The earliest evidence of surfing comes from the mid-1700s, according to archaeological records. These tiny boats are still utilized by fishermen today. In 1590, a Jesuit missionary named José de Acosta described the Inca surf in Peru.

Ancient Hawaii

Ancient Hawaiian culture embraced surfing with great enthusiasm. Surfing was a form of art performed by ancient Hawaiians on a regular basis. Ancient Hawaiians would place tiny figures known as Kahuna in the ocean to guide them when going surfing for the first time and help teach them how to catch fish properly!

In ancient Hawaii, surfboards were made out of three different materials. The olo (thick in the middle and thin on the edges), kiko’o (a 12 – 18ft board), and alia (around 9ft) are examples of these.

The greatest surfers were chiefs and warriors, and surfing was a method for ancient Hawaiians to gain great respect. Kahalu’u Bay and Holualoa Bay are two of the earliest surfing locations in history.

history of surfing

Surfing in the Modern Era

The ancient art of surfing began to deteriorate after the Western world explored and colonized the Pacific. When Waikiki became a tourist destination, however, the sport experienced a resurgence in popularity.

They began surfing because they saw locals do it on a daily basis. As a result, visitors to Waikiki would see the locals occasionally surfing, and so they decided to give it a try themselves. Mark Twain and Jack London are two well-known early American surfers. It was in 1866 and 1907, respectively.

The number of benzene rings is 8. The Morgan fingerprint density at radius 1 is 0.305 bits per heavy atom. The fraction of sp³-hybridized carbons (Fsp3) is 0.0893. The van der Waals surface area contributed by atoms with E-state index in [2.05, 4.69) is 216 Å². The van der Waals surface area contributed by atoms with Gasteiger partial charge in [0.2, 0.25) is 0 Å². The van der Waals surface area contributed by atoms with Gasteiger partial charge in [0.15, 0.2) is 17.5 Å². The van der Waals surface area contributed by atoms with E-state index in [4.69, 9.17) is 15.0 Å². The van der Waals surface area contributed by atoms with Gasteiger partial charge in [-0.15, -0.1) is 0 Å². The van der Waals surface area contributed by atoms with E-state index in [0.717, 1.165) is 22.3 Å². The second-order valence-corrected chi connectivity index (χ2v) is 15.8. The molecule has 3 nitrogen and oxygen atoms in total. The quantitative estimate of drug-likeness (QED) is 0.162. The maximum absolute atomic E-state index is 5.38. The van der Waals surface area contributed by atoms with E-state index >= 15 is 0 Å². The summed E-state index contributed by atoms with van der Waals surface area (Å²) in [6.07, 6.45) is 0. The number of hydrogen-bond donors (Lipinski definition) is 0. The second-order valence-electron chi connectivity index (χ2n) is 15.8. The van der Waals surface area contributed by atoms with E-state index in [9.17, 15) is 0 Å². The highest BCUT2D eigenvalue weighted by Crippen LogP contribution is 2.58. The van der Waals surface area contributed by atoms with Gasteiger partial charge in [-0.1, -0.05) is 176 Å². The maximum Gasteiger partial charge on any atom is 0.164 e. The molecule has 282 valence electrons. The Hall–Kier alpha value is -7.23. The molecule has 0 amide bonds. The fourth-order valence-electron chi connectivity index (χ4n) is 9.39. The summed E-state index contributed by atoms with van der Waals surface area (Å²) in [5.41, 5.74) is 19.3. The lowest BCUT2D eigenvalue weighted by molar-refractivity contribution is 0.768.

The Outrigger Canoe and Surfing Club, founded in 1908 by Alexander Hume Ford, was the first modern organization to popularize surfing. In 1911, local Hawaiians established their own surfing club, Hui Nalu.

As more people came to Hawaii to see the beautiful scenery, surfing became increasingly popular. Tommy Walker brought surfing to Australia in 1910 after returning from a trip to Waikiki beach with a 10-foot surfboard. In 1890, John Wrightson was the first British surfer, having been taught by two Hawaiian students in Yorkshire.

The sport of surfing, which was originally developed by the Hawaiians and subsequently spread throughout the globe, became increasingly well-known in the twentieth century.

New surfboards were designed and competitive national surfing competitions began in 1975. A year later, a professional tour for surfing was launched and to this day it’s known as the WSL (World Surf League).

There is both a men’s and a women’s tour and athletes compete at 11 stops across the globe including countries such as Australia, South Africa, Portugal, France, and the US.

Surfing icon, Kelly Slater, is still competing on the professional tour at 50. A few years ago he opened up a his own wave pool in California which now features as a stop on the WSL.

In 2020, surfing was added to the Olympic Games by the International Olympic Committee (IOC) as a new sport that premiered at the Summer Olympics in Japan. The Brazilian Ítalo Ferreira and the Hawaiian Carissa Moore were respectively crowned gold medalists of the Tokyo 2020 surfing men’s and women’s competitions.